David Beckham is rubbing shoulders with English military hero Lord Horatio Nelson after a statue of the Manchester United FC midfield player was placed on top of an empty plinth in London's Trafalgar Square. A waxwork of Beckham, whose first-half penalty saw England win their vital Group F game against Argentina 1-0, has been placed on the empty plinth in the popular square which may one day host a bronze statue of the queen of England's recently deceased mother. Wax museum Madame Tussauds has placed Beckham's statue on the plinth ahead of England's vital game against Nigeria on Wednesday and the museum's owners, along with millions of England supporters, will be hoping for cool weather that afternoon for fear that their beloved captain does not melt away in the sun.
Prime Minister handed Japan ban
Killjoy politicians in Japan may have scuppered the national teams hopes of reaching the second round of the FIFA World Cup by denying Prime Minister Junichiro Koizumi the opportunity to cheer them on in their final Group H game against Tunisia. Koizumi has emerged as something of a lucky charm after he attended Japan's 2-2 draw with Belgium and 1-0 win against Russia. "When I go, Japan don't lose," Koizumi told fellow politicians. "Maybe I should go to the match against Tunisia as well." However, members of Japan's ruling Liberal Democratic Party (LDP) have told Koizumi in no uncertain terms that he is to attend parliament rather than go to the match and have also stood in the way of a campaign to make Friday a national holiday so that Japanese supporters can watch the game. Expect Koizumi to join millions of his voters in suddenly developing a mystery illness on Friday morning.
Journalist shares Keane's fate
First the Republic of Ireland's Roy Keane was sent home from the World Cup in disrepute, and now the journalist who has been busy co-writing the Manchester United captain's autobiography has joined him in the sin bin. Former United player Eamon Dunphy has been suspended by Irish state broadcaster RTE for being "unfit for work" after admitting that he had been drinking and had not slept before his appearance on RTE's World Cup Live programme on Sunday. The dishevelled journalist - who had horrified viewers earlier in the tournament by saying that he hoped Ireland would lose against Cameroon as a punishment for their 'maltreatment' of Keane - was on air for only five minutes before RTE made an early substitution after he was seen slumped in his chair and slurring his words by thousands of Irish viewers. "I'd had a few drinks, I hadn't slept and I think I wasn't fit to fulfil my contract to provide proper commentary and I think RTE did the right thing," explained Dunphy. "I owe them [RTE] an apology. I owe the viewers an apology." Apologies, incidentally, are not Keane's strong suit.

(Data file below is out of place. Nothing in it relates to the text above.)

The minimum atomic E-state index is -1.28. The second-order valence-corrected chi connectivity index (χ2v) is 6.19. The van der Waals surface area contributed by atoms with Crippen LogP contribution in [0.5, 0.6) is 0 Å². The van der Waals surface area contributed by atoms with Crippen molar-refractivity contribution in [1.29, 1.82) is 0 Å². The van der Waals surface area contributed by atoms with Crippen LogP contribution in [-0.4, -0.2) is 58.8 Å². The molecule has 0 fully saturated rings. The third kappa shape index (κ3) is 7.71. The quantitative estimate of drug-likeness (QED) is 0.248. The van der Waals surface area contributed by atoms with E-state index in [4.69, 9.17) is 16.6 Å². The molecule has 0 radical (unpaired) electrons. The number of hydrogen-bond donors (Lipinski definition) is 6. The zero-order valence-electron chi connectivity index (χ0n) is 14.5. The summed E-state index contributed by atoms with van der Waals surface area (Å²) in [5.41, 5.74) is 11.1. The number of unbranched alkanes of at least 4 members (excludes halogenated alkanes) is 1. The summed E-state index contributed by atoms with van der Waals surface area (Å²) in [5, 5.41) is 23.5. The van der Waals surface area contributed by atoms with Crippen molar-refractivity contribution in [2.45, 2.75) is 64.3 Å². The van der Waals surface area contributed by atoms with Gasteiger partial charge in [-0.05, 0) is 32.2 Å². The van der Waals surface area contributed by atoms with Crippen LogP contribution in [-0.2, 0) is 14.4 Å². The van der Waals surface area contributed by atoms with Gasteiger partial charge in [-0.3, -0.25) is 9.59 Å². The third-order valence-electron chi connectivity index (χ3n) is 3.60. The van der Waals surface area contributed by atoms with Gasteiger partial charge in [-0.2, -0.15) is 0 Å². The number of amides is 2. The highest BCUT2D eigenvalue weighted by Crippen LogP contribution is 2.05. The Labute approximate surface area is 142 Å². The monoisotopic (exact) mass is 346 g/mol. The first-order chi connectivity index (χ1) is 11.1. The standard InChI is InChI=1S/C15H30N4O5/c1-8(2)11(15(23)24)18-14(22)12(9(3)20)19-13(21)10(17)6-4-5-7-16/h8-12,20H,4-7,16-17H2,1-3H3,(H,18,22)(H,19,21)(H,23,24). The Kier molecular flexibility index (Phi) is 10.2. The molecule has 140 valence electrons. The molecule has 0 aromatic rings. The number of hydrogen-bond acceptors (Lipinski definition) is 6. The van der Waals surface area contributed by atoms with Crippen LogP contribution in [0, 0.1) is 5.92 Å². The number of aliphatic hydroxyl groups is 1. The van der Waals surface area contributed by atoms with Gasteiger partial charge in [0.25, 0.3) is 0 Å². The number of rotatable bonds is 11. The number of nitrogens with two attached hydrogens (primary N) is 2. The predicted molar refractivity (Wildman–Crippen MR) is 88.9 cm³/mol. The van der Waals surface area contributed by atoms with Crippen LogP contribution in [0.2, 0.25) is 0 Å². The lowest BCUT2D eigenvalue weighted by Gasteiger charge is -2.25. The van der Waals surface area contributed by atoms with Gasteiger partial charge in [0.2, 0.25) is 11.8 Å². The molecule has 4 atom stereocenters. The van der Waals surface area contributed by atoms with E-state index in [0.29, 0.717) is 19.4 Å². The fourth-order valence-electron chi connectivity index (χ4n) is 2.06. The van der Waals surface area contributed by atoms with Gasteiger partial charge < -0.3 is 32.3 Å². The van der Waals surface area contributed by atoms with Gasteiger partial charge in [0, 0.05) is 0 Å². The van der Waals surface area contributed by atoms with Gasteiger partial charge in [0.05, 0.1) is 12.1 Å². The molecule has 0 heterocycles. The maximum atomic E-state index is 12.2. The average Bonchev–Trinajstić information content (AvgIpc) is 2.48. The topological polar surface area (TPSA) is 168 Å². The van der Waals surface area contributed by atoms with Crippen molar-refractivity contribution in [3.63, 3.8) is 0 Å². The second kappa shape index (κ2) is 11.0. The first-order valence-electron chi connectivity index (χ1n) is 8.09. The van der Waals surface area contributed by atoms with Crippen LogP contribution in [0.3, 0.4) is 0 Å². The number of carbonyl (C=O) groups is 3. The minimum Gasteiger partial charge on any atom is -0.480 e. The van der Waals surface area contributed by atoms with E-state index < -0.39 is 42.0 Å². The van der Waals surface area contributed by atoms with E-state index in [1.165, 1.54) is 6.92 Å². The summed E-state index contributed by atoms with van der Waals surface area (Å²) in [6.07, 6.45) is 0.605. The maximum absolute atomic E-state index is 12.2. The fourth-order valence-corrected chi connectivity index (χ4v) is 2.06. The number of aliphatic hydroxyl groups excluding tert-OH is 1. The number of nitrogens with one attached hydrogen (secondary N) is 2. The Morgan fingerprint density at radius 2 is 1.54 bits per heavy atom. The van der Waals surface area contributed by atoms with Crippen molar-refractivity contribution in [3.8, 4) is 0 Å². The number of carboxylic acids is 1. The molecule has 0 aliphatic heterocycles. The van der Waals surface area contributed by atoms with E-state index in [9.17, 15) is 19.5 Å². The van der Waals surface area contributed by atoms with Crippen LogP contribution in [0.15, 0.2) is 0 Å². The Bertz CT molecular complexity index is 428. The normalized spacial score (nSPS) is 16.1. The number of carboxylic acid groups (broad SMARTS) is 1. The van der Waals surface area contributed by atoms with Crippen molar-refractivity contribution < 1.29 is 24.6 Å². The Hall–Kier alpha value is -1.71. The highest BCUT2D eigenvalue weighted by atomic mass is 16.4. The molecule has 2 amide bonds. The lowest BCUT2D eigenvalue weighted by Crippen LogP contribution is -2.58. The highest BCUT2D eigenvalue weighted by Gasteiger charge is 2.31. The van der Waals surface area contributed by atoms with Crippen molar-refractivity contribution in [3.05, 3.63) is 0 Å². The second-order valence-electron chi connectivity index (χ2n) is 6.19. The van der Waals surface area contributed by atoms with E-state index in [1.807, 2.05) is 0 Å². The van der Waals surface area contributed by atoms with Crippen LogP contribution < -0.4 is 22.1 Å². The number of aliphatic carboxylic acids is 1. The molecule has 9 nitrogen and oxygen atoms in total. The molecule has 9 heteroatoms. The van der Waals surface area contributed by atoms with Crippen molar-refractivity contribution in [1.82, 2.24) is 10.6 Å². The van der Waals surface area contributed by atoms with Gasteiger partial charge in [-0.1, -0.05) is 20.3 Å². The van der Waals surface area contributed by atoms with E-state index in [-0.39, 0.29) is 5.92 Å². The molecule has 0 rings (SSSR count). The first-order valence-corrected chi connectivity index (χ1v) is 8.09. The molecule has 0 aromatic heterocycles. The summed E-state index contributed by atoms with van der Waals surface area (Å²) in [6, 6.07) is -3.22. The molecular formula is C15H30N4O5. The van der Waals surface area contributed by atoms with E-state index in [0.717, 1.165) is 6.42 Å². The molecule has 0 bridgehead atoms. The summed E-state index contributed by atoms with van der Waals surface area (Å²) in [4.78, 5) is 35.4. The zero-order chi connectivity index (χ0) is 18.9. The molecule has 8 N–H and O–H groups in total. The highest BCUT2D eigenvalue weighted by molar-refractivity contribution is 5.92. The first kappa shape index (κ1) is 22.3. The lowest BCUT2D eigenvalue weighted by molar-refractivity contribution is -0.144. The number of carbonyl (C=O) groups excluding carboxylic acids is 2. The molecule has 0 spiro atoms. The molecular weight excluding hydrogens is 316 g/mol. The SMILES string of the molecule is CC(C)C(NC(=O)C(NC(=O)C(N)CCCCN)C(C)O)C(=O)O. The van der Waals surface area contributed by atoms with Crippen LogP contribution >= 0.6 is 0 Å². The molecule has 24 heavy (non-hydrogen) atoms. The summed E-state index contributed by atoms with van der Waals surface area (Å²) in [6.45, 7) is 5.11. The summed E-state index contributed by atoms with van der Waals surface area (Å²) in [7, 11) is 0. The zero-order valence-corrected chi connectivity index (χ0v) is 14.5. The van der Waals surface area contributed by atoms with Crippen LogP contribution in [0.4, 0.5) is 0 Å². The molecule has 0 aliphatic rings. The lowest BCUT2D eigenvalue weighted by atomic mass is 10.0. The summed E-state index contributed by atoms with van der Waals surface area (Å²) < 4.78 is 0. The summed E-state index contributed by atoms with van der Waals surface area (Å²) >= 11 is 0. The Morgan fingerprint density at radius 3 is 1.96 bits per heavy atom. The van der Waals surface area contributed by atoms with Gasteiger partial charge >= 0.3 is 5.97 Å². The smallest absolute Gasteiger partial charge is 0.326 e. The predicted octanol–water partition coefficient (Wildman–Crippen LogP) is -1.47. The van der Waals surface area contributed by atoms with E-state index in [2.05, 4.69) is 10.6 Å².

Captive audience for Korea
After a rash of stories about prisoners escaping custody while their guards watched World Cup games, the Korean Republic authorities have found the right answer. All 60,000 inmates at the country's 40 prison complexes were allowed to watch Korea's 1-1 draw against the United States, and the 2,000 inmates at the modern, Yeoju prison near Seoul celebrated the occasion by decorating their cells and faces in Korean colours and even sticking newspaper pictures of coach Guus Hiddink on their faces. "South Korea is co-hosting the world's biggest festival," said prison governor Kim Yang-taek. "They [prisoners] are also Koreans and they deserve to enjoy the festival like other Korean people." A senior prison officer added: "It is ironic that those people who may be most deprived of the country's benefits have become such ardent patriots I think it would have been better for them to enjoy this kind of game outside this prison." Well, if he really meant it, he only had to open the gates and look the other way.
Million-toilet salue for Japan
Of course, Japanese supporters were free to move at will during their game against Russia, but it seems that rather a lot of armchair fans were glued to their couches as the drama unfolded. The Tokyo Water Office reported a gigantic surge of water use during the half-time break and at the end of Sunday's match as riveted fans who did not want to miss a minute of the action by going to the toilet suddenly answered the call of nature. Millions of supporters appear to have flushed their lavatories in unison although a spokesman for the Tokyo Water Office was wary of being too explicit about the reason behind this sudden surge: "Of course, we do not actually know what people were using the water for, but the period of high demand was very short, so we imagine it was for the toilet," he explained.
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